John Writes a Different Gospel

In our exploration of the gospel, we’ve been hovering around what the gospel writers themselves believed they were producing. We’ve looked at the introductions of Matthew, Mark and Luke to see the themes they expected to develop throughout the rest of their work. Now we come to John.

Most people realize rather quickly that when we get to the book of John, we are dealing with a different sort of gospel. So similar are Matthew, Mark and Luke that they are called the synoptic gospels. The three share a lot of the same material, so much so that it appears at times they are quoting one another (even if we can’t figure out who is quoting whom).

John, on the other hand, is unique. John writes in a very different way. He uses different imagery. He tells stories the other gospels don’t contain. But in doing so, we must ask, does he believe the gospel of Jesus Christ is wildly different than the gospel the synoptic writers portray?

Again, we’ll look at his introduction and see what we can find.

Of course, the Gospel of John begins by quoting one of the most famous lines from all Scripture: “In the beginning was the Word” (Jn 1:1). It’s no accident that he uses the opening phrase from Genesis 1:1, which began the Hebrews’ creation narrative. “In the beginning God created the heavens and the earth” (Gen 1:1).

If you’ve been following along closely our journey through the other gospels’ introductions, you already know what John is trying to do. “This is a creation story,” John is telling his audience. The gospel is, somehow, about creation.

We ought to ask, next, about this “Word”. Obviously, as we read on, we realize that John is referring to Jesus, but he doesn’t come out and say, “In the beginning was Jesus, and Jesus was with God, and Jesus was God”. What’s the deal with the “Word”?

Scholars have long recognized a connection between John’s Word (the Greek λóγος) and the Hebrew concept of Wisdom, an extremely important concept, at that.

Wisdom, in the Old Testament tradition, is ubiquitous. You know that huge chunk of your Bible from Job through Song of Solomon (like, half an inch in my tiny print Bible)? It’s called Wisdom Literature. When the Lord promised Solomon anything he wished, you remember what he asked for? Wisdom! It’s vastly important.

"St John the Evangelist" by Lawrence OP used under license CC BY-NC-ND 2.0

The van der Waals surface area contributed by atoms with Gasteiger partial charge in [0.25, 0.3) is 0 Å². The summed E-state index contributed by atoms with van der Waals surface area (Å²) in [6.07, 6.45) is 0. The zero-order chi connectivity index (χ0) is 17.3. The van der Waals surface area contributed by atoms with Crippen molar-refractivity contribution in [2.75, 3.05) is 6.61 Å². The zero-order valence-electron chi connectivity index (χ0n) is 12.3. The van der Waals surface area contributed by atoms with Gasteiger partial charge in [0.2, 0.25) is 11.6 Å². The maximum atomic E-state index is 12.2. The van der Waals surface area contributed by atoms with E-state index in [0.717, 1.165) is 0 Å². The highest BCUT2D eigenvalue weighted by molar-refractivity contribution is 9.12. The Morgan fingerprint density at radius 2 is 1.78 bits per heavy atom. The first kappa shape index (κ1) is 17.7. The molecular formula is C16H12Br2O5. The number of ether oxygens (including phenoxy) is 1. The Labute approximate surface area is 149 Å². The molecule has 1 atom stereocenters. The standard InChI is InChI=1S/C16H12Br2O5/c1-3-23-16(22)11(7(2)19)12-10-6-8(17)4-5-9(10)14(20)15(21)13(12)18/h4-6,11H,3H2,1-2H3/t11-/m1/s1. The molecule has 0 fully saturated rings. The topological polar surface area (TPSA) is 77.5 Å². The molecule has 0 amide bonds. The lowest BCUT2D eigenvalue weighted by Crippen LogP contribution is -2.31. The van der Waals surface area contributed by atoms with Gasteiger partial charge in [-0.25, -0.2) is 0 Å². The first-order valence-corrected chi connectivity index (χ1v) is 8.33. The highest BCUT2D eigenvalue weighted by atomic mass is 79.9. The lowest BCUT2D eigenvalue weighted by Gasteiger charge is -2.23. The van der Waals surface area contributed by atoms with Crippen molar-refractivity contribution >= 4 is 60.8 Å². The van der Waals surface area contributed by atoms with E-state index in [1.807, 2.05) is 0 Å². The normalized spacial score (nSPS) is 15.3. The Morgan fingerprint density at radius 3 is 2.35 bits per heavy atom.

St John the Evangelist” by Lawrence OP used under license CC BY-NC-ND 2.0

The Torah itself came to be regarded by the time of Jesus as God’s Wisdom, gifted specifically to the Israelites. In fact, there are a couple traditions—one from 1 Enoch 42 (a text whose relevant portion was written probably only about a generation before Jesus) and another from Wisdom of Sirach 24 (maybe 200 years before Christ)—which highlight the importance God’s Wisdom, or his Word came to take in the Jews self-understanding.

In the 1 Enoch passage, Wisdom goes out from heaven looking for a place on the earth where she can settle. Finding no place pure enough, she returns to heaven and Iniquity, Wisdom’s opposite, fills the void. We don’t regard that as Scripture, of course, but it shows how certain Jews in Jesus’ day thought of themselves: “This is how bad it’s gotten, God’s Wisdom, which we thought the Lord had given us in Torah, doesn’t even want to live among us. We’re doomed!”

In Wisdom of Sirach, on the other hand, there is a story of Wisdom—God’s Word—again looking for a suitable place to reside on the earth. In this case, interestingly, she finds her place among Israel. Now this is more in line with Old Testament tradition. In fact, Sirach makes the connection with Torah directly. What’s more, Sirach suggests that Wisdom played an active roll in the process of creation.

Again, we don’t regard either of these texts as Scripture, but they do tell us what a lot of Jews were thinking in the first century.

Enter John, who writes this loaded piece:

In the beginning was the Word,
and the Word was with God,
and the Word was God.
He was with God in the beginning.
All things were created through Him,
and apart from Him not one thing was created
that has been created. …
The Word became flesh
and took up residence among us.
We observed His glory,
the glory as
the One and Only Son
from the Father,
full of grace and truth (Jn 1:1-3, 14, HCSB).

Jews living at the time would not have missed the point. John is telling us, “Remember God’s Wisdom, his Word, is indeed vastly important. God’s Wisdom is responsible, in fact, for the entire creation. And yes, God has sent his life-giving Wisdom into the world, but it didn’t find its place in Jacob’s descendants (not exactly) and it didn’t forsake us altogether. No, God’s Wisdom has indeed come to earth. Now let me tell you about him.”

John’s gospel is about God’s life-giving Wisdom showing itself to the world and, as a result, completely transforming the entire creation. It’s a whole new world, John tells us, because of Jesus. A different gospel, indeed, but one that is just as rooted in the long Old Testament story as the synoptic gospels.

Luke’s Gospel: All about Kingdoms

The other day we started asking what the gospel writers actually thought about the gospels they were writing. We saw that Mark was interested in how Jesus’ story brings Israel through its anticipated new exodus. We saw that Matthew, similarly, believed Jesus to be (1) the fulfillment of the promise to Abraham, (2) the successor to David with an everlasting kingdom, and (3) the one to bring Israel out of its long exile.

We move now to Luke. What did he suppose the gospel was all about?